- dull ache in the abdomen or groin
- swelling or tenderness in the breasts
- heaviness in the scrotum
- sudden collection of fluid in the scrotum
Only your doctor can properly diagnose the cause of a testicular lump. Make an appointment with your doctor if you notice a lump during a self-exam or are experiencing the above symptoms. If you’re experiencing symptoms of testicular torsion after an injury, get to an emergency room immediately. If left untreated, testicular torsion can cause testicle death and infertility.
Prior to your appointment, write down any symptoms you are experiencing and how long you’ve felt them. Tell your doctor if you’ve had any injuries recently. Also, be prepared to talk about your sexual activity.
Your doctor will put on gloves and physically examine the testicles to note their size and positioning and to check for swelling and tenderness. Most testicular lumps can be diagnosed during a physical examination. However, your doctor may order other tests to confirm the diagnosis.
These tests may include:
- ultrasound: an imaging technique that uses sound waves to create an image of the testicles, scrotum, and abdomen
- blood test: a small amount of blood can be tested for the presence of tumor cells, infections, and more
- biopsy: involves removing a small tissue sample from the testicle with specialized equipment; the sample is then sent to a laboratory for testing
Pain from a varicocele usually subsides without treatment. However, your doctor may prescribe pain medication or advise that you use over-the-counter pain relievers. In cases of recurring episodes of discomfort, surgery may be required to eliminate the congestion in the veins. The surgery may involve either tying off the affected veins or diverting blood flow to those veins through other methods. This causes blood to bypass those veins, which eliminates the swelling.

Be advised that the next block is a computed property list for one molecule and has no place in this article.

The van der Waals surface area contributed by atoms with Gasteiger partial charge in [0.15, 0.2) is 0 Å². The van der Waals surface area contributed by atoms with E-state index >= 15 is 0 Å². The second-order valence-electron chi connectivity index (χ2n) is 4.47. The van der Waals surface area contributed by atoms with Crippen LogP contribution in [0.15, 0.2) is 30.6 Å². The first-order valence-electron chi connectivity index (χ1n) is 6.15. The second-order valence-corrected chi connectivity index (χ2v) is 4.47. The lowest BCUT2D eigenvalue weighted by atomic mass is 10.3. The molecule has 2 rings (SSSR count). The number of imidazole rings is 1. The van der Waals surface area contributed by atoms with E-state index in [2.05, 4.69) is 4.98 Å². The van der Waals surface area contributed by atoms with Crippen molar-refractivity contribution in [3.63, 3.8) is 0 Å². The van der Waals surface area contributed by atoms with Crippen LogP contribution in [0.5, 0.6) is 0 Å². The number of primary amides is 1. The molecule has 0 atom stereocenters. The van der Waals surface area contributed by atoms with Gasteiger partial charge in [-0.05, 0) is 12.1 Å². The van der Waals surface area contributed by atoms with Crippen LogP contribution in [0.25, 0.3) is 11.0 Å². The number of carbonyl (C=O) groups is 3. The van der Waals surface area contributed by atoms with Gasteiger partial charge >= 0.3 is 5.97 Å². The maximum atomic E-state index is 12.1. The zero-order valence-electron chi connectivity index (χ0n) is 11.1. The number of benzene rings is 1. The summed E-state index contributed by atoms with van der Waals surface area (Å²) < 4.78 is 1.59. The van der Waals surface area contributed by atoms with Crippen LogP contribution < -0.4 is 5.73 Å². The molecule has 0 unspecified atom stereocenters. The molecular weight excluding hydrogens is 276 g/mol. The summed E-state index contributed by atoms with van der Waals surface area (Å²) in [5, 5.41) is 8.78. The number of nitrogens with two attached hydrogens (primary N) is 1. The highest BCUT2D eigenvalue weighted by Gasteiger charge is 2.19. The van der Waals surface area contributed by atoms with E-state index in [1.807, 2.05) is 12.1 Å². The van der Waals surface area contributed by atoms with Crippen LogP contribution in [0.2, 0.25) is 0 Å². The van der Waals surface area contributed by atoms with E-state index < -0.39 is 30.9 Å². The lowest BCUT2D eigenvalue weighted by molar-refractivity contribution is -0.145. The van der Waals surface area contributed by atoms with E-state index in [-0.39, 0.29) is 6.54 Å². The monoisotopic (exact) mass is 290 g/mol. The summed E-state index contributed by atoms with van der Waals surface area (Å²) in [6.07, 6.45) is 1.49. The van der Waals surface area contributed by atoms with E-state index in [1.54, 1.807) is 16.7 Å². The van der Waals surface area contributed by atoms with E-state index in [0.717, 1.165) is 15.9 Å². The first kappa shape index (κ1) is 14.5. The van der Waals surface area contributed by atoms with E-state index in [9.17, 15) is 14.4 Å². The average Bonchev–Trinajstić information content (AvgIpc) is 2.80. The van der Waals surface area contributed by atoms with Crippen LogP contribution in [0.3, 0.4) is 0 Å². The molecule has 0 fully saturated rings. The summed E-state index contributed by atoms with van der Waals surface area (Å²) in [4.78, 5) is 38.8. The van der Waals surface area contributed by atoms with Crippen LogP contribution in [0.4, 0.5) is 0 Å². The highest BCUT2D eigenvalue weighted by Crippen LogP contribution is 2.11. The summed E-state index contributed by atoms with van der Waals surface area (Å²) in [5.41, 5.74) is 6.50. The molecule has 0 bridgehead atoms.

Treatment for a hydrocele lump may also involve surgery, but it most often clears up on its own by age two. The surgery involves making a small incision in the scrotum to drain excess fluid.
An epididymal cyst does not require treatment unless it causes pain or discomfort. Surgery may be required to remove the cyst. The procedure involves surgically removing the cyst and sealing the scrotum with dissolvable stitches that typically disappear within 10 days.
Testicular torsion requires immediate surgery to restore blood flow to the testicle, preventing tissue death.
Testicular cancer is treated in the same way as other types of cancer: through surgery, chemotherapy, radiation, and other methods. Treatment method depends on how early the cancer is detected. Surgical removal of the testicle may be an option to prevent the cancer from spreading to other parts of the body.
Edited by: Heather Ross
Medically Reviewed by: George Krucik, MD
Last Updated: Jan 3, 2014
Published By: Healthline Networks, Inc.
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- Epididymal cysts. (2010, Oct.). Bupa UK. Retrieved August 23, 2012, from http://www.bupa.co.uk/individuals/health-information/directory/e/epididymal-cyst-removal
- How is testicular cancer diagnosed? (2012, May 14). American Cancer Society. Retrieved August 23, 2012, from http://www.cancer.org/Cancer/TesticularCancer/DetailedGuide/testicular-cancer-diagnosis